For Kendra Rhoades, the problem was not convincing her or her husband that their teenage son Jacob struggled with substance abuse.
The problem was convincing Jacob, even after his marijuana use escalated into multiple school expulsions, an instance of cocaine and alcohol use, and his placement in an outpatient rehabilitation program, she said.
“I think when a child or adult will compromise anything or everything for a drug,” Kendra said, “they’re addicted.”
Jacob, now 17, is nine months sober. He was not ready to speak about his experiences with substance use but gave his mother and sister, Cienna, 14, permission to speak on his behalf.
“It’s a journey we wouldn’t have chosen to sign up for,” Kendra said. “It’s a tough journey.”
As her son’s dependency on marijuana grew, Kendra said, convincing him of its dangers was a long, difficult process while he relied on information from the internet and the drug’s legalization to rationalize his use of it.
Marijuana is never safe for an adolescent brain as it’s still developing, say local experts in the mental health and substance use fields, and like with any number of substances, it can become an addiction.
But, they say, it is often used as a way to cope with stress or anxiety, among other mental health conditions, and often in social settings among youths.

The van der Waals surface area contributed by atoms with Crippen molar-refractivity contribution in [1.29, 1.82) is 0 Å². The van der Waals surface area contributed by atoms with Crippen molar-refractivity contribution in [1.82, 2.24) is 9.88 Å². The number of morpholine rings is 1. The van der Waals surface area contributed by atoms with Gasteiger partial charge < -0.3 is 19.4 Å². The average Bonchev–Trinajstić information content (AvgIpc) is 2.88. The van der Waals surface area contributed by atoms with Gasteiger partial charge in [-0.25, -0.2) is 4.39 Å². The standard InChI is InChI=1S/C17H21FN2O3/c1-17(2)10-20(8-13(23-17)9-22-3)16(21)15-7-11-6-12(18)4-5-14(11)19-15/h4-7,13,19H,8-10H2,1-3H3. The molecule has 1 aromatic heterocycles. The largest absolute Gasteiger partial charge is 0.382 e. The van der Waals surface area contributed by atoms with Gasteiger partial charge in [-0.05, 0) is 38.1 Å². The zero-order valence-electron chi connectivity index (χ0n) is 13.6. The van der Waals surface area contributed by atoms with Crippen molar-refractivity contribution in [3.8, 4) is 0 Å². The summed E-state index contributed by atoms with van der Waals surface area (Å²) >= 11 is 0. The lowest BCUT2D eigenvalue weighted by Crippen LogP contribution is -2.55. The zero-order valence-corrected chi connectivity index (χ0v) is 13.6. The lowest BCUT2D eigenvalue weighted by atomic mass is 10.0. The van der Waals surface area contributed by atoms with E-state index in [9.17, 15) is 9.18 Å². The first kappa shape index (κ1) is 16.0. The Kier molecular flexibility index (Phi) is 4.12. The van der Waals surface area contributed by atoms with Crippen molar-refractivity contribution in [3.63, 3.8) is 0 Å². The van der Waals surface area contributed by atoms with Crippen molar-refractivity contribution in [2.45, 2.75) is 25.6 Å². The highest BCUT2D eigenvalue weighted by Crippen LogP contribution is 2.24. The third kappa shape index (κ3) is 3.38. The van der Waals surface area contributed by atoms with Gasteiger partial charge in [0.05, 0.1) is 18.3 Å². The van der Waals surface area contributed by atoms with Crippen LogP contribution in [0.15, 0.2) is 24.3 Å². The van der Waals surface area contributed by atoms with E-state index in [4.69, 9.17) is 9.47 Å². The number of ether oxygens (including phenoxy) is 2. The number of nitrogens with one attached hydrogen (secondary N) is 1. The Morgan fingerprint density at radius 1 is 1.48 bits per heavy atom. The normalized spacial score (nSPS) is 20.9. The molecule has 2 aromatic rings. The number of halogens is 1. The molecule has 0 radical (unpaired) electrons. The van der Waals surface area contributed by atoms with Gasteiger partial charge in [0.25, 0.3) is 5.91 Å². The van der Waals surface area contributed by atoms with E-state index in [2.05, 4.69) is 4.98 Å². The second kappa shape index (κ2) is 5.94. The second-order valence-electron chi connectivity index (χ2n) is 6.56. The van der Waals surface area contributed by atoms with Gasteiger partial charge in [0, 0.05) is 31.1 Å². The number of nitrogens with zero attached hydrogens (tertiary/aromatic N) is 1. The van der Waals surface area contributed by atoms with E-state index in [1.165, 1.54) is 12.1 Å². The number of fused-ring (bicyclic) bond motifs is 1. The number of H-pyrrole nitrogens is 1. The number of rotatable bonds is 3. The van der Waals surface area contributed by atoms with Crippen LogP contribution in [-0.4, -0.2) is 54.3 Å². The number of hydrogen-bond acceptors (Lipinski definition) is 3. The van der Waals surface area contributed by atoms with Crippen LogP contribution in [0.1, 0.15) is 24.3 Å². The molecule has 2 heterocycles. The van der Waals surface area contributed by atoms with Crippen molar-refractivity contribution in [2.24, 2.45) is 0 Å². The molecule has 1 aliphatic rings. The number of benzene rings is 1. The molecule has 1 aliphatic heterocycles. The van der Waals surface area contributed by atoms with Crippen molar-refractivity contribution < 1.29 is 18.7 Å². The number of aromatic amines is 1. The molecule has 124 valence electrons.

Mental health and substance abuse conditions frequently coincide, and one can sometimes spark or fuel the other, said Amy Wachholtz, assistant professor of psychology at the University of Colorado-Denver and a licensed clinical health psychologist.
About half of people with a mental illness — depression and anxiety being two of the most common — also will experience a substance abuse disorder at some point in their lives, according to the National Institute on Drug Abuse.
Substance abuse also is considered a form of mental illness, Wachholtz said.
Steve Martinez is a substance abuse prevention coordinator with Tri-County Health Department, which provides health care services in Douglas, Arapahoe and Adams counties. Alcohol and marijuana, he said, are two of the more easily-obtained substances for teens.
Lt. Lori Bronner with the Douglas County Sheriff’s Office agreed.
“Unfortunately, our youths are using substances,” said Bronner, commander for the agency’s School Resource Officer program who also runs the Y.E.S.S. program, which conducts substance awareness in schools. “We have some cases as broad as LSD and marijuana and putting THC oil in their e-cigarettes and vapes.”
Alcohol, available in many households, is a highly-attainable substance for youth, she said. Officers see some students who binge drink socially and others “that are using alcohol to self-medicate.”